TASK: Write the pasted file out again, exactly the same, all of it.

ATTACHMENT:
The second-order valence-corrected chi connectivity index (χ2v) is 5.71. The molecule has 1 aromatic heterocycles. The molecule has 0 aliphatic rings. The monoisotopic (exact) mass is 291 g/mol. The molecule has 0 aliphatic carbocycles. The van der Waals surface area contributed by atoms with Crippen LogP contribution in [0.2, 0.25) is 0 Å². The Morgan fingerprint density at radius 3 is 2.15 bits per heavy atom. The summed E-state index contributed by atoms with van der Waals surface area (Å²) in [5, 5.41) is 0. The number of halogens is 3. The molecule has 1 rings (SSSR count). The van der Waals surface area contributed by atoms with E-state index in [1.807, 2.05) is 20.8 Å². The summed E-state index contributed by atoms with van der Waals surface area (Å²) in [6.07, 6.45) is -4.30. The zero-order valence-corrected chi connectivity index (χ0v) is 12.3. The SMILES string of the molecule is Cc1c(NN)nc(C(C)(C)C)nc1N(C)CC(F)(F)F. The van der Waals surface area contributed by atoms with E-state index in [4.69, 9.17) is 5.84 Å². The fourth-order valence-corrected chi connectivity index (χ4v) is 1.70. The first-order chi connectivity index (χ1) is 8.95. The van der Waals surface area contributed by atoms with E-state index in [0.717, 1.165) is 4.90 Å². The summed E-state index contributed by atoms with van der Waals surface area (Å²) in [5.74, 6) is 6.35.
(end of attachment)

The second-order valence-corrected chi connectivity index (χ2v) is 5.71. The molecule has 1 aromatic heterocycles. The molecule has 0 aliphatic rings. The monoisotopic (exact) mass is 291 g/mol. The molecule has 0 aliphatic carbocycles. The van der Waals surface area contributed by atoms with Crippen LogP contribution in [0.2, 0.25) is 0 Å². The Morgan fingerprint density at radius 3 is 2.15 bits per heavy atom. The summed E-state index contributed by atoms with van der Waals surface area (Å²) in [5, 5.41) is 0. The number of halogens is 3. The molecule has 1 rings (SSSR count). The van der Waals surface area contributed by atoms with E-state index in [1.807, 2.05) is 20.8 Å². The summed E-state index contributed by atoms with van der Waals surface area (Å²) in [6.07, 6.45) is -4.30. The zero-order valence-corrected chi connectivity index (χ0v) is 12.3. The SMILES string of the molecule is Cc1c(NN)nc(C(C)(C)C)nc1N(C)CC(F)(F)F. The van der Waals surface area contributed by atoms with E-state index in [4.69, 9.17) is 5.84 Å². The fourth-order valence-corrected chi connectivity index (χ4v) is 1.70. The first-order chi connectivity index (χ1) is 8.95. The van der Waals surface area contributed by atoms with E-state index in [0.717, 1.165) is 4.90 Å². The summed E-state index contributed by atoms with van der Waals surface area (Å²) in [5.74, 6) is 6.35.